It’s a shame about NC Mutual Life – fondly referred to in the African-American community as “The Mutual.” That descriptor is correct – it’s the Mutual. The one, the only and soon it will be referred to only in the past tense. NC Mutual entered receivership in 2018. Like bankruptcy, receivership (or “rehabilitation”) is a status that means the end is near. The NC Department of Insurance takes over.
The company will be liquidated in the coming months and an epic and impossible journey in American business history will end with a whimper, not a bang.
In the latter 20th Century and in the 21st Century, The Mutual was never a well-rated carrier, its operations always lagging behind — whether it was facility management, use of technology or internal controls in pricing and underwriting its risk. My husband worked for The Mutual in the early to late-2000s. When I’d call him at the office a person would answer the phone … at the switchboard and she would connect us. That ended around the time Barack Obama was elected President.
In the late 1970s, when I was newly transplanted into North Carolina, I worked at Home Security Life Insurance Company, then located across the street from The Mutual in the building that subsequently housed the Durham Police Department for many years. At that time Home Security employees had only 30 minutes for lunch, so it was either a sandwich brought from home or the much better choice – walking across the street to the cafeteria at The Mutual.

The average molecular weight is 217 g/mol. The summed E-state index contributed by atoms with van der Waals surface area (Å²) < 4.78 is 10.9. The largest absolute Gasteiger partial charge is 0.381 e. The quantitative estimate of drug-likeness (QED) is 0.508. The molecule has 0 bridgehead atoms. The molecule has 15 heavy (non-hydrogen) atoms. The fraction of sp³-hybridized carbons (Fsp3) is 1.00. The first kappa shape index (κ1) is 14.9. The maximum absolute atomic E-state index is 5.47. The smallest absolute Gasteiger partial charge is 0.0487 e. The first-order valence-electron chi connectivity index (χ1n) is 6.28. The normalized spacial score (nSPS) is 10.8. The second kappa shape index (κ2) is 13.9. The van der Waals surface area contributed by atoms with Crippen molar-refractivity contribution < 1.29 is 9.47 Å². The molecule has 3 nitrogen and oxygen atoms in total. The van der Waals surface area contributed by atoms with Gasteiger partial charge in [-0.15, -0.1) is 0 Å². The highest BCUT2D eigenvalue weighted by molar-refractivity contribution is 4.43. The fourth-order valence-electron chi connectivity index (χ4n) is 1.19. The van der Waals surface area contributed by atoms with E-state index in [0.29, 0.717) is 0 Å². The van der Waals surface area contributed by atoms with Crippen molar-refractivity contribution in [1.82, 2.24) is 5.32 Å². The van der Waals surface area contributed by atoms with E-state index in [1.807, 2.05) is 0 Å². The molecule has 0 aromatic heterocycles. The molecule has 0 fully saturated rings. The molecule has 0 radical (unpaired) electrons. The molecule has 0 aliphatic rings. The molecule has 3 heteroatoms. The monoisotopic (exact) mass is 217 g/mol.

That wonderful cafeteria was open to the public and, since we were neighbors, we were welcomed and well fed. Collard greens, mac & cheese and don’t get me started about the chicken. That’s my first experience with NC Mutual. Hospitality, warmth and very reasonable pricing. I was a grunt at Home Security – working in the basement as a microfilm clerk, so yeah – a great meal for less than $5.00 was okay for me.
The company itself is not a story of eventually failing, but rather the sheer miracle that it came to exist, provide more than a century of service to an otherwise ignored population, worked around the “Black codes” and Jim Crow and built a base of power that W.E.B. Du Bois advocated for and admired when he visited Durham and The Mutual.
This independence was essential for The Mutual, including this – the cafeteria operation for this company was vital to its success. The employees working at the home office could not eat in Durham’s restaurants, so they stayed right there on Chapel Hill Street and had a meal that was likely better than any restaurant in town.
The end of this institution marks the end of a business picture that includes an employee glee club in the 1920s and 30s, a picture of all company executives who were all male, but also all African American. When its iconic downtown Durham building was dedicated in 1966, it was the sitting Vice-President Hubert Humphrey who helped cut the ribbon.
The behemoth AIG was determined to be “too big to fail” when its mismanagement caused it to require a $150 billion bailout from the US Government, avoiding bankruptcy. The Mutual was, financially, “not too big to fail,” but this institution was so much more than its balance sheet. Against every imaginable obstacle, it was created in 1898 and did succeed for more than 120 years.